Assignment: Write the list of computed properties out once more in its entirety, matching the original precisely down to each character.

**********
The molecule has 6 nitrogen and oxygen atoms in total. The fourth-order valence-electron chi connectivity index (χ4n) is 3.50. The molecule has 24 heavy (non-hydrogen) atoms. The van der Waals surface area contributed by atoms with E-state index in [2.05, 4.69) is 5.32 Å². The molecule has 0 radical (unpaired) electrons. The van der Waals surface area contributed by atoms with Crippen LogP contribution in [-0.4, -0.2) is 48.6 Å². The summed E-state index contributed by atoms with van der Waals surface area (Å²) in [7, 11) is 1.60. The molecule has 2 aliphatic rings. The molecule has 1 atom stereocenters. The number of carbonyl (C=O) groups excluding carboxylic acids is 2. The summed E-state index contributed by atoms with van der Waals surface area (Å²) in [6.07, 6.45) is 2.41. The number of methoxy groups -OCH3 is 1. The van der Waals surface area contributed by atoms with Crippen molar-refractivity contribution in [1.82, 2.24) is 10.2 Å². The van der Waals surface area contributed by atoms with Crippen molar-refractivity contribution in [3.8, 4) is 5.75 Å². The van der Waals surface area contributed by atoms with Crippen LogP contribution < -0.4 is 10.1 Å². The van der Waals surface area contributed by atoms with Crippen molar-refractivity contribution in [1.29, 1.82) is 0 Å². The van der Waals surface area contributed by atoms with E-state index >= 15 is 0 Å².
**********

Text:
The molecule has 6 nitrogen and oxygen atoms in total. The fourth-order valence-electron chi connectivity index (χ4n) is 3.50. The molecule has 24 heavy (non-hydrogen) atoms. The van der Waals surface area contributed by atoms with E-state index in [2.05, 4.69) is 5.32 Å². The molecule has 0 radical (unpaired) electrons. The van der Waals surface area contributed by atoms with Crippen LogP contribution in [-0.4, -0.2) is 48.6 Å². The summed E-state index contributed by atoms with van der Waals surface area (Å²) in [7, 11) is 1.60. The molecule has 2 aliphatic rings. The molecule has 1 atom stereocenters. The number of carbonyl (C=O) groups excluding carboxylic acids is 2. The summed E-state index contributed by atoms with van der Waals surface area (Å²) in [6.07, 6.45) is 2.41. The number of methoxy groups -OCH3 is 1. The van der Waals surface area contributed by atoms with Crippen molar-refractivity contribution in [1.82, 2.24) is 10.2 Å². The van der Waals surface area contributed by atoms with Crippen molar-refractivity contribution in [3.8, 4) is 5.75 Å². The van der Waals surface area contributed by atoms with Crippen LogP contribution < -0.4 is 10.1 Å². The van der Waals surface area contributed by atoms with Crippen molar-refractivity contribution in [1.29, 1.82) is 0 Å². The van der Waals surface area contributed by atoms with E-state index >= 15 is 0 Å².